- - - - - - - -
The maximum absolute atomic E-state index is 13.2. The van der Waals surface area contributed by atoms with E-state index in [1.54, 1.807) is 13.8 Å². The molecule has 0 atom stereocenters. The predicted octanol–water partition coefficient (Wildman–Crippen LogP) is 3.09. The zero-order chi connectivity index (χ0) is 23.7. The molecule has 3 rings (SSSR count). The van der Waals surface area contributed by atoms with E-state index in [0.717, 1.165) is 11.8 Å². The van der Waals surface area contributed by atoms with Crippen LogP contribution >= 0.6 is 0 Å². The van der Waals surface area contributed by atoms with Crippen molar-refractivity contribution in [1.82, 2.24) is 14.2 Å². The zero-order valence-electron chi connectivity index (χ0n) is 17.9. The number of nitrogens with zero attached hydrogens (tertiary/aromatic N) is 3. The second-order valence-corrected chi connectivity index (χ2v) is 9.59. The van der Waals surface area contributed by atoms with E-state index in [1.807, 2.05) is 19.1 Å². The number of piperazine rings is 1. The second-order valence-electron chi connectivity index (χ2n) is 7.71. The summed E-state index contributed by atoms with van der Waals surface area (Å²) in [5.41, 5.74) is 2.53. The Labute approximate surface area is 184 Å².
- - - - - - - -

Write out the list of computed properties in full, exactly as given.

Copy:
The maximum absolute atomic E-state index is 13.2. The van der Waals surface area contributed by atoms with E-state index in [1.54, 1.807) is 13.8 Å². The molecule has 0 atom stereocenters. The predicted octanol–water partition coefficient (Wildman–Crippen LogP) is 3.09. The zero-order chi connectivity index (χ0) is 23.7. The molecule has 3 rings (SSSR count). The van der Waals surface area contributed by atoms with E-state index in [0.717, 1.165) is 11.8 Å². The van der Waals surface area contributed by atoms with Crippen LogP contribution >= 0.6 is 0 Å². The van der Waals surface area contributed by atoms with Crippen molar-refractivity contribution in [1.82, 2.24) is 14.2 Å². The zero-order valence-electron chi connectivity index (χ0n) is 17.9. The number of nitrogens with zero attached hydrogens (tertiary/aromatic N) is 3. The second-order valence-corrected chi connectivity index (χ2v) is 9.59. The van der Waals surface area contributed by atoms with E-state index in [1.807, 2.05) is 19.1 Å². The number of piperazine rings is 1. The second-order valence-electron chi connectivity index (χ2n) is 7.71. The summed E-state index contributed by atoms with van der Waals surface area (Å²) in [5.41, 5.74) is 2.53. The Labute approximate surface area is 184 Å².